Over the next couple of semesters    I hope to explore some of the other programs that I was introduced to including Twitter to created a more continuous stream of connection between the class members as well as with me.  I also think that ten years from now technology will exist that we don’t even know about right now, after all twitter is less than 5 years old and the internet has not yet celebrated a 25 anniversary.  

4 comments:

  1. My new mantra: "Never assume students know how to use social media and that they ALL LOVE IT!"
    I came across several students who loathed the idea of using social media...almost as if they want to escape from it, but here we were offering as if it was gold!
    Your ability to make this happen while traveling is really inspiring!
    I will def. be introducing a simple instructions list for my next course.

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  2. What an interesting reflection. When I first started teaching online stuff years ago at Queens College, I realized that students really weren't geeks, either. The problem was that I wasn't one, either, so at least you had that advantage.

    I'm not sure why it takes students so long to sign up for websites, but you clearly are more generous with your time than me. I create the instructions and then tell them to find a 'how-to' video. I go over it in class, too, a couple times, but I really don't have the patience to help them do something I consider self-explanatory. So one thing I learned from your blog here is your dedication: it's truly impressive. Especially the 3 am calls: wow! It's cool that Skype ended up being good training...I've really been wanting to bring Skype into my class assignments, and you're the first person I found that's done this. That's terrific about the student interview.

    Your observation that students feel emboldened by writing online is apt, and something I feel we've all recognized. There is something fundamentally empowering about writing for an audience, and not turning in writing as if it's a job. I'm sure the connection between the assignment and real life experience made a big difference, too, as you explain. It made me curious to know what they said about sexual harassment - could you provide a link in your blog so we can read what they said?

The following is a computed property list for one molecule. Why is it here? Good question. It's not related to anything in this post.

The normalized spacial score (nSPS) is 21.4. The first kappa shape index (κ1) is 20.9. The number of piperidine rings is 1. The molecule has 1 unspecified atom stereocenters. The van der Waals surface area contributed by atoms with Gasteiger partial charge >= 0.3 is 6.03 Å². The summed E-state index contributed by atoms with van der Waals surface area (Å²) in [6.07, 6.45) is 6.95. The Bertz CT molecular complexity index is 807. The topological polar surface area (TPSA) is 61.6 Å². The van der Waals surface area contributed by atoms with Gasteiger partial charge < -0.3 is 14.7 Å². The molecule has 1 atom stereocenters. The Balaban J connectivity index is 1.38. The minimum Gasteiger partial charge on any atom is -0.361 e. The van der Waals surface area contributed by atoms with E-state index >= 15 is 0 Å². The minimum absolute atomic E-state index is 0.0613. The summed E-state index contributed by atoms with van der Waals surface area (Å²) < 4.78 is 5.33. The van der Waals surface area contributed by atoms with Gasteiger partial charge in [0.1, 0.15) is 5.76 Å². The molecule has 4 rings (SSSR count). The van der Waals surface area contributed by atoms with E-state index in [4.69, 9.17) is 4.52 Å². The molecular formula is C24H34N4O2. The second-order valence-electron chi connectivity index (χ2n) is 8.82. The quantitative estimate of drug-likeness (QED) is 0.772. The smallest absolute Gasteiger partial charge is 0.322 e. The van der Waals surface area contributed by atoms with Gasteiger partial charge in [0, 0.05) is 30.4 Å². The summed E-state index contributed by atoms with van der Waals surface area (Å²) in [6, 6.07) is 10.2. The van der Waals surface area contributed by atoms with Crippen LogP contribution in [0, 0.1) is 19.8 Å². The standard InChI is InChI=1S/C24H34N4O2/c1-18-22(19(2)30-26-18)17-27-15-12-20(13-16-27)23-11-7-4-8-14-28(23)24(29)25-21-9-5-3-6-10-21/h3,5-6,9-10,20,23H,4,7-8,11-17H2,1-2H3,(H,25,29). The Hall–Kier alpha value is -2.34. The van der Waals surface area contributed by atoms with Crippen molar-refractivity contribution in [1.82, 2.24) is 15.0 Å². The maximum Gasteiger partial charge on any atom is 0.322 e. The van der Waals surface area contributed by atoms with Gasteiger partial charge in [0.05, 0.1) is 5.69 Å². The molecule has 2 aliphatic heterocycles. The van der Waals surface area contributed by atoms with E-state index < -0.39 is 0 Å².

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  3. Wow. Five am skype interviews! I had similar issues with setting up blogs. I spent the first ten minutes of class for about two weeks each semester trouble-shooting and walking students through basic steps. That was frustrating in terms of losing the class-time to teach content, but I suppose that knowledge of these online skills are going to be part of what is expected of our students in their lives and hence the time is worth it. Your interview example really drives home the point.

    I taught a class online in Arizona years ago using blackboard for discussion of controversial ideas and had similar results to what you describe above regarding the level and intensity of argument that an online platform can generate. Hence, I agree that an online platform is ideal for this type of assignment.

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  4. Your class sounds practical and down to earth. I think Skype has lots of potential.

    The first few weeks were the worst part of my painting class last semester, too (it was not hybrid). I found one student who never used Blackboard (!!) and none of his classes were listed when we logged on his site together. There are still those painters in art whose lives are permanently off-line, so I decided to give him paper handouts since the course itself was not hybrid. However, he learned how to blackboard at the end of my course (to check his grades) and made an ePortfolio like anyone else in the course.